Colleagues of Sergeant Matt Ratana, who was killed in the line of duty, have described the officer as a close friend who was part of the “police family”.
Pc Paul Reading, of the Metropolitan Police, said the 54-year-old was well loved by all and even criminals liked him.
“Everyone liked him, even people he arrested,” he said.
One week on from the tragic death of Sergeant Matt Ratana, officers across London mourn the loss of their colleague by observing a minute silence. Described as a "gentle giant, with an infectious smile and big heart"
— Metropolitan Police (@metpoliceuk) October 2, 2020
Sgt Ratana was shot at Croydon Custody Centre in south London in the early hours of Friday September 25 as he prepared to search a handcuffed suspect.
Pc Reading had known Sgt Ratana, who was born in New Zealand, since 2008 when both were based at Harrow Road.
In a touching tribute to his “gentle giant” friend, he said the officer would regularly visit the station while off duty because he “always wanted to be around his police family”.
“He was a real approachable man, he looked after his team,” he said.
“He was your typical, big, strong Kiwi rugby player and he was so proud of his heritage.”
He said Sgt Ratana was dedicated to his job, adding: “He was your old-fashioned copper, very fair, very firm, and he would treat everyone like you would want your parents to be treated.”
Sergeant Gareth Starr, who worked with Sgt Ratana in Paddington Green in 2007 and later in custody, described his devastation at receiving a phone call telling him his colleague and family friend had been shot.
“It’s had a huge impact on everybody, even our own children that watch their parents go out to work every day thinking that that could be us,” he said.
Speaking about how Sgt Ratana’s death has affected the police force, he said: “It’s been very sombre.
“Matt appears a lot, whether we’re on social media reading the news, he didn’t ever leave us anyway and we’d often talk of Matt in the office where I’ve got colleagues who have worked with him over the years sharing stories, laughing.
“It’s had a huge impact, it’s dumbed down everything we do, without a shadow of a doubt.
“We’re just very sombre and very solemn, it’s just terribly sad.
“You don’t get two Matts.”
On Sgt Ratana’s personality, he said: “I’ll always remember his huge smile and his huge stature, and he always gave you a cuddle.”
As an officer who specialises in police safety, Sergeant Starr said it is “incredibly difficult” to keep officers safe.
“In the environment he (Sgt Ratana) was working in, it’s a dangerous environment, and we have to keep that at the forefront of our mind all the time.
“There are people out there who want to do us harm for the job that we do to protect others.
“Unfortunately Matt’s paid that price by no fault of his own, by being where he was, doing what he loved and doing it really well.”
Sergeant Chris Excell, a custody officer who worked alongside Sgt Ratana and had known him for 12 years, described him as a friend as well as a mentor.
When he heard the news of Sgt Ratana’s death, he said he was in disbelief, adding: “It doesn’t feel real yet, we all used to talk about him while he was still here.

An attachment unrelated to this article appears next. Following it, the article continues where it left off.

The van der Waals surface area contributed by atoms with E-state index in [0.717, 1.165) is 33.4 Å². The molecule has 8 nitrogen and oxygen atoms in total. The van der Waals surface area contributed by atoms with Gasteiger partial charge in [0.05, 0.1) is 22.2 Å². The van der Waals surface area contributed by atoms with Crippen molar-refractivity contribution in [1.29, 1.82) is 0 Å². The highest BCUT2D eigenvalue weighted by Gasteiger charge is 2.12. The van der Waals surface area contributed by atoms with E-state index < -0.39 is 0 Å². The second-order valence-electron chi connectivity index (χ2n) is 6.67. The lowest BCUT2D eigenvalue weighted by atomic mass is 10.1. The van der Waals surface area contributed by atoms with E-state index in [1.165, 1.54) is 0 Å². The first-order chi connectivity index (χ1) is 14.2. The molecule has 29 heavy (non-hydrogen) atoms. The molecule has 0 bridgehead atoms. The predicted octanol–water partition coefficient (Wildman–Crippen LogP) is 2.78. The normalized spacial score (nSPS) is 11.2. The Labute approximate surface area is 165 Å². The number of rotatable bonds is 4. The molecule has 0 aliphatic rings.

“Matt was really good at being caring and compassionate, he was an exemplary officer.”
All three officers described how Sgt Ratana was a big foodie, with an infectious laugh, who would love to rugby-tackle his peers in the hallway of stations.
“I remember the last thing he said to me was ‘a rubbish day only lasts 24 hours’,” Sgt Excell added.
A minute’s silence took place across the Met at 11am on Friday, while Hackney police tweeted a picture of a vigil with candles and flowers that was held in honour of Sgt Ratana by officers on the night shift on Thursday.
Please nominate Matt Ratana for this years Unsung Hero Award at #sporty
— East Grinstead Rugby (@RugbyEGRFC) October 2, 2020
Described as a “remarkable rugby hero”, Sgt Ratana was also honoured by members of East Grinstead RFC based in West Sussex, where the officer was head coach.
The club laid a blue and white club wreath at Croydon Custody Centre on Wednesday, and will be flying their flag alongside the New Zealand flag and the All Blacks rugby team flag to honour Sgt Ratana’s Kiwi roots.
Club president Andy Poole said: “As a head coach for the last three seasons and a personal friend to me and so many others at the club, Matt was always bringing in new and exciting ideas and was a true role model, mentor and often father figure.
“A Kiwi with an infectious laugh, who loved to chat, making time for anyone who crossed his path.”
An inquest opened at Croydon Coroner’s Court on Thursday heard that Sgt Ratana had suffered a gunshot wound to the chest and died at St George’s Hospital in Tooting.
The suspect was first detained by police in Pollards Hill in south London at 1.30am last Friday, before being handcuffed and taken into custody on suspicion of the possession of ammunition and a class B drug.
The suspect, widely reported to be 23-year-old Louis De Zoysa, was also injured in the incident and remains critically ill in hospital.